"Not right off the bat," he adds. "We’'ll probably contract some of that out or have a mobile canner (do canning)."
Faklandia will get occupancy of the building on Dec. 1 and hopes to have the brewing system in place by the end of the year.
"If everything goes well with occupancy and the city," says Mantay, "the goal is to start making test batches ASAP.
"As soon as I get the system I'd like to start stock-piling product," adds Fakler. "The problem is if you don't, then you run out of beer.
"I would like to have 12 taps open right away. I can probably get away with six to eight for sure. Twelve would be like magic, happy Christmas land."
Fakler and Mantay hope to be open by early spring.
"We want our grand opening to at least have been held by April," says Manyay. "But we'll absolutely have had some soft launches by then. Family, friends. Dry runs.
"Our friends and family have had our beer for two years now. They know it's supposed to taste like."
The news of Faklandia’s new location follows quickly on the heels of news that St. Francis Brewing, just around the corner, was closing.
That news came as a surprise to them.
"We actually had the lease signed prior to that," says Mantay.
"We wanted it there," says Fakler.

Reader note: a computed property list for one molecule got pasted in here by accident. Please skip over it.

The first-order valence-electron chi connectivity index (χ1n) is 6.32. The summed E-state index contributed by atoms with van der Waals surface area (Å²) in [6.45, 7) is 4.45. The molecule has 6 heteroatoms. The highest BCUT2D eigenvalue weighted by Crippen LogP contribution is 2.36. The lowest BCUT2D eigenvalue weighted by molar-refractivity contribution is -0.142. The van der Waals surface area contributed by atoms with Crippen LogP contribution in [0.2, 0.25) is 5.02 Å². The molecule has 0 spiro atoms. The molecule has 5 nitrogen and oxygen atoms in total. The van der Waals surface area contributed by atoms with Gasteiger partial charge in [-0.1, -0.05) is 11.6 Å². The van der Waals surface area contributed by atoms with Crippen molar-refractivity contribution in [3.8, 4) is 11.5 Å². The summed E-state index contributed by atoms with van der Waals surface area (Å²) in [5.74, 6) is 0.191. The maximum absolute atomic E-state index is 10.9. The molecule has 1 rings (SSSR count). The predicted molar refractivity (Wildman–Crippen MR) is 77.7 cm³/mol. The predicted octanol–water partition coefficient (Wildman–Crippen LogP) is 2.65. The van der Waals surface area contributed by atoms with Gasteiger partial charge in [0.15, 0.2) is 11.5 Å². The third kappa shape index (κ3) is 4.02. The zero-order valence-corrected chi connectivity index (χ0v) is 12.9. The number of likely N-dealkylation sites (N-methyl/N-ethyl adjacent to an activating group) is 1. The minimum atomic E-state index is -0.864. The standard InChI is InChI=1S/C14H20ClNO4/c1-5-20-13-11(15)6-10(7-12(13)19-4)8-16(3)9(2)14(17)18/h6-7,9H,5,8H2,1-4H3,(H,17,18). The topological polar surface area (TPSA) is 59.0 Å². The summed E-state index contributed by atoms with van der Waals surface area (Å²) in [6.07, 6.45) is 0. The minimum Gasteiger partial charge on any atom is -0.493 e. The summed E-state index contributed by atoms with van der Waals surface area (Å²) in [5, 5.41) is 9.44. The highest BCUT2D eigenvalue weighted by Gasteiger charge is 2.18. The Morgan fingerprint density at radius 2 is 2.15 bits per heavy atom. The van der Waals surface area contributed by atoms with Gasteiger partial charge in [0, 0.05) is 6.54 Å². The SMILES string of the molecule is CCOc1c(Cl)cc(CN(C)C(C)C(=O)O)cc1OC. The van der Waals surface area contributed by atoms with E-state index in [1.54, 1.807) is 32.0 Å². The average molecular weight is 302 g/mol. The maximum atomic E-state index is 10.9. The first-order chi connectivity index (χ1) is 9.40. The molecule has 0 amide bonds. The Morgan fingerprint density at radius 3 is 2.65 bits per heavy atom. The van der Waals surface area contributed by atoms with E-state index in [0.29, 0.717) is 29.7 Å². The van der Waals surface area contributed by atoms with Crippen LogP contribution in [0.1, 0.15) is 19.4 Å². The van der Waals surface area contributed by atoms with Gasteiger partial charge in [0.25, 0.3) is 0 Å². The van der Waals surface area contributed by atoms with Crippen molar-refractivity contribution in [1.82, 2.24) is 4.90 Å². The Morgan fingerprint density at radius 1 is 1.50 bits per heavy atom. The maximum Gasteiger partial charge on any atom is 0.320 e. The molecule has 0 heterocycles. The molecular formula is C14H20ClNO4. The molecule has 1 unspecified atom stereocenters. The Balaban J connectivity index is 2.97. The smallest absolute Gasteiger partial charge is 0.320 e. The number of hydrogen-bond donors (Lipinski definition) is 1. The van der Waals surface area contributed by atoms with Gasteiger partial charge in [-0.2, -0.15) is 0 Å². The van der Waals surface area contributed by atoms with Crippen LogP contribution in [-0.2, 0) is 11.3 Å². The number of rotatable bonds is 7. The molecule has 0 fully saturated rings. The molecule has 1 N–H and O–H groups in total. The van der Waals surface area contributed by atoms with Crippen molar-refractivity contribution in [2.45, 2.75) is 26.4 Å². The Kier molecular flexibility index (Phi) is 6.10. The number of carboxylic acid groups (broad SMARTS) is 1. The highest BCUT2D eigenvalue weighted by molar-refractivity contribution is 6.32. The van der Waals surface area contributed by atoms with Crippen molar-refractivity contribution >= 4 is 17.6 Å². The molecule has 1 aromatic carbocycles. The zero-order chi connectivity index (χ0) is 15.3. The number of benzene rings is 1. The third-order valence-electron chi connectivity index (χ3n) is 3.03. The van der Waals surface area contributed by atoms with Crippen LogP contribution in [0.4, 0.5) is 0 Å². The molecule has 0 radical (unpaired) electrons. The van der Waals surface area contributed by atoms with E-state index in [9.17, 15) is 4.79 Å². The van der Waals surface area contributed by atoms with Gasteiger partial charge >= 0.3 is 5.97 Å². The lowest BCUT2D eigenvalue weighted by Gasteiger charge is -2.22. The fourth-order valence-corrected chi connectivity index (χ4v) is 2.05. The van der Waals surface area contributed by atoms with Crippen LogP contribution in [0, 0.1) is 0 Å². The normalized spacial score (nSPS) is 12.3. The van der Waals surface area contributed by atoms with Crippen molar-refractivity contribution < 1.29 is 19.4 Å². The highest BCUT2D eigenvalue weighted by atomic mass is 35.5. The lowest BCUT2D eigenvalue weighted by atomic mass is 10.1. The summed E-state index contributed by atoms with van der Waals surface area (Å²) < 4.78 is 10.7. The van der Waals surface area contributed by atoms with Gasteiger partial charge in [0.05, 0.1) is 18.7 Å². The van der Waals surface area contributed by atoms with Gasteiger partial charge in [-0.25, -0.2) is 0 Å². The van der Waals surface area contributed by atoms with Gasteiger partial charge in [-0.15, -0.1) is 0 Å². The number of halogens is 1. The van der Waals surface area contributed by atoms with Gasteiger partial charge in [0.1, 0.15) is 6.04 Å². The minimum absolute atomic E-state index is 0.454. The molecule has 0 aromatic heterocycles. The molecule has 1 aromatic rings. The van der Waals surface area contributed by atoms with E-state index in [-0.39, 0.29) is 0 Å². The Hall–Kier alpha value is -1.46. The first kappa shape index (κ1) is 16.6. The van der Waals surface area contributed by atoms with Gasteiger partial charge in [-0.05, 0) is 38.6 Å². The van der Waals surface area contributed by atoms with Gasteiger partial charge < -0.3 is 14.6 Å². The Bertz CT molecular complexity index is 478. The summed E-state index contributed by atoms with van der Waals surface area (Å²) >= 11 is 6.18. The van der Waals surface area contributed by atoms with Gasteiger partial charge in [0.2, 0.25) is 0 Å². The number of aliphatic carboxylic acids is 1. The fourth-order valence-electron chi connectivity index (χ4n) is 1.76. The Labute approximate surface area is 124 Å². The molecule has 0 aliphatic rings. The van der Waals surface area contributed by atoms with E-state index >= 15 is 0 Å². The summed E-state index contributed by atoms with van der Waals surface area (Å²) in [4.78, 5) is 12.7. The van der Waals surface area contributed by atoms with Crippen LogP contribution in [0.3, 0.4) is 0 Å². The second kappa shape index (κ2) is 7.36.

""We thought they’d eat over there and then come over here for the beer," says Mantay.
But they’re not worried about being alone in this spot, either.
"The city is trying to make a downtown St. Francis and they're kind of starting it right here," says Fakler. "They just bought the laundromat (around the corner)."
"And it doesn't suck to be the only brewery within five miles of anywhere," adds Mantay. "And so we're the destination, right? We're eight minutes from Downtown and Oak Creek, (plus) Bay View. We're in a very good spot."
"Right off Kinnickinnic, a mile from the beach," adds Fakler. "You can't beat the location and St. Francis is fantastic. They're being great to us."
Born in Brooklyn, N.Y., where he lived until he was 17, Bobby received his BA-Mass Communications from UWM in 1989 and has lived in Walker's Point, Bay View, Enderis Park, South Milwaukee and on the East Side.
He has published three non-fiction books in Italy – including one about an event in Milwaukee history, which was published in the U.S. in autumn 2010. Four more books, all about Milwaukee, have been published by The History Press.
With his most recent band, The Yell Leaders, Bobby released four LPs and had a songs featured in an episode of TV's "Party of Five," and films in Japan, South America and the U.S. The Yell Leaders were named the best unsigned band in their region by VH-1 as part of its Rock Across America 1998 Tour. Most recently, the band contributed tracks to a UK vinyl/CD tribute to the Redskins and collaborated on a track with Italian novelist Enrico Remmert.
He's produced three installments of the "OMCD" series of local music compilations for OnMilwaukee.com and in 2007 produced a CD of Italian music and poetry.
In 2005, he was awarded the City of Asti's (Italy) Journalism Prize for his work focusing on that area.
He can be heard weekly on 88Nine Radio Milwaukee talking about his "Urban Spelunking" series of stories.